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How Affordable is Gas in Latin America?
This graphic looks at gas affordability in Latin America, showing how much a liter of gas costs in 19 countries, relative to average incomes.
How Affordable is Gas in Latin America?
As gas prices have risen around the world, not each region and country is impacted equally.
Globally, the average price for a liter of gas was $1.44 USD on June 13, 2022.
But the actual price at the pump, and how affordable that price is for residents, varies greatly from country to country. This is especially true in Latin America, a region widely regarded as one of the world’s most unequal regions in terms of its income and resource distribution.
Using monthly data from GlobalPetrolPrices.com as of May 2022, this graphic by Latinometrics compares gas affordability in different countries across Latin America.
Gas Affordability in 19 Different Latin American Countries
To measure gas affordability, Latinometrics took the price of a liter of gas in 19 different Latin American countries and territories, and divided those figures by each country’s average daily income, using salary data from Statista.
Out of the 19 regions included in the dataset, Venezuela has the most affordable gas on the list. In Venezuela, a liter of gas is equivalent to roughly 1.3% of the country’s average daily income.
|Country||Gas price as of May 2022 (USD)||% of average daily income|
|🇩🇴 Dominican Republic||$1.41||12.6%|
|🇸🇻 El Salvador||$1.14||9.2%|
|🇨🇷 Costa Rica||$1.42||5.9%|
|🇵🇷 Puerto Rico||$1.35||2.2%|
This isn’t too surprising, as Venezuela is home to the largest share of proven oil reserves in the world. However, it’s worth noting that international sanctions against Venezuelan oil, largely because of political corruption, have hampered the once prosperous sector in the country.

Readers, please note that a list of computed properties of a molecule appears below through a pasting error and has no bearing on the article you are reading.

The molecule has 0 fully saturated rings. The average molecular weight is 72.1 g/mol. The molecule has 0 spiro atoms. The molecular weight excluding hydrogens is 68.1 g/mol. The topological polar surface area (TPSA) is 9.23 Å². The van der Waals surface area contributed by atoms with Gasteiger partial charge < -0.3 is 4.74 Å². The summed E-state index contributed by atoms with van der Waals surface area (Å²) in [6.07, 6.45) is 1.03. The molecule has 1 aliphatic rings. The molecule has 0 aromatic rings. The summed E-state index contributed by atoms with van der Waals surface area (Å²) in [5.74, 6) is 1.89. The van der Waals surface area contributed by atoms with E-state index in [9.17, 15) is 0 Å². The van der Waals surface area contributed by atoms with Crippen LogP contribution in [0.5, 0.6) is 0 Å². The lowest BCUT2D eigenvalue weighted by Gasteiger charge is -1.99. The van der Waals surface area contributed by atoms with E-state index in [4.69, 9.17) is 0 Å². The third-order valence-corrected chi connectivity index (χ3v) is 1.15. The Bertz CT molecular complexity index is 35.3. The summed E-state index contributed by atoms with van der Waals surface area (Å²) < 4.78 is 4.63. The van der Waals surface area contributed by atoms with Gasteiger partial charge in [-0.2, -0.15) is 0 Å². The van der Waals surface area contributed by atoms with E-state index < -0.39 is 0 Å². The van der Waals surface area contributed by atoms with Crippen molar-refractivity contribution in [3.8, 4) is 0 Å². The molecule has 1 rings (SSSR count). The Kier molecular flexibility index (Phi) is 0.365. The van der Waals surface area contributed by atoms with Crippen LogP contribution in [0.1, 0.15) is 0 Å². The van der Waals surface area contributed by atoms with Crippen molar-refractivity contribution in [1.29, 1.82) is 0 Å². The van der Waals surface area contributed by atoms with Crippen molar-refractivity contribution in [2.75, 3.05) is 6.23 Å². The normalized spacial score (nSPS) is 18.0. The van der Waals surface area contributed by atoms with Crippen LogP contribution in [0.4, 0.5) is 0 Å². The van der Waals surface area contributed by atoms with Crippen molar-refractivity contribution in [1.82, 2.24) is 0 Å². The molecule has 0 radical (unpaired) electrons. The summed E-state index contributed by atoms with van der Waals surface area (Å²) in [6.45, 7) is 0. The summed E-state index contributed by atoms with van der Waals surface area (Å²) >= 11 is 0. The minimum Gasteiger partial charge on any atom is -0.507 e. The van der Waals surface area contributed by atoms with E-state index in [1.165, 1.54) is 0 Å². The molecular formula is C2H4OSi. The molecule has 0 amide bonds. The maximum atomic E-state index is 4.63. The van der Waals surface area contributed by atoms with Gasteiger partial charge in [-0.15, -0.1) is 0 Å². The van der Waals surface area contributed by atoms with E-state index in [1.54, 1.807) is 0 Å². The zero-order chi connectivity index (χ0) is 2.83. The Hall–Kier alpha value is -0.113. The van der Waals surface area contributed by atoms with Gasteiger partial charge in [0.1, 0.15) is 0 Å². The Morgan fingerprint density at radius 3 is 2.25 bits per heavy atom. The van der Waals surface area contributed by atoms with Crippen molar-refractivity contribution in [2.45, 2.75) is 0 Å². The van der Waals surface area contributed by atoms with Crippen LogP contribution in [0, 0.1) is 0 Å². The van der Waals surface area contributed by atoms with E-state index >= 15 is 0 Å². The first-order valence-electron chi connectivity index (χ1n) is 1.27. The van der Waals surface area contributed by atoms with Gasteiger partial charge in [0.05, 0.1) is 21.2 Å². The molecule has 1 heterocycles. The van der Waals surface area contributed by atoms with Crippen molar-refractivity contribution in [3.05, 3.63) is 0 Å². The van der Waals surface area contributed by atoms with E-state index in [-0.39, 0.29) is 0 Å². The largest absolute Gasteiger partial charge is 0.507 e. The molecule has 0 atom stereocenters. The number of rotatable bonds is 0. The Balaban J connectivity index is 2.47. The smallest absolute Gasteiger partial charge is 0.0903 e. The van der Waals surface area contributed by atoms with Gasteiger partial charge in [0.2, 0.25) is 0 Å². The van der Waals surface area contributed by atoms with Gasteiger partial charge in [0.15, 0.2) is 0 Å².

On the other end of the spectrum, Nicaragua has the least affordable gas on the list, with one liter of gas costing 14% of the average daily income in the country.
Historically, the Nicaraguan government has not regulated gas prices in the country, but in light of the current global energy crisis triggered in large part by the Russia-Ukraine conflict, the government has stepped in to help control the situation.
As the Russia-Ukraine conflict continues with no end in sight, it’ll be interesting to see where prices are at in the next few months.
Mapped: Which Ports are Receiving the Most Russian Fossil Fuel Shipments?
Russia’s energy exports have become a hot topic. See which ports received fossil shipments during the first 100 days of the Ukraine invasion
As the invasion of Ukraine wears on, European countries are scrambling to find alternatives to Russian fossil fuels.
In fact, an estimated 93% of Russian oil sales to the EU are due to be eliminated by the end of the year, and many countries have seen their imports of Russian gas plummet. Despite this, Russia earned €93 billion in revenue from fossil fuel exports in the first 100 days of the invasion.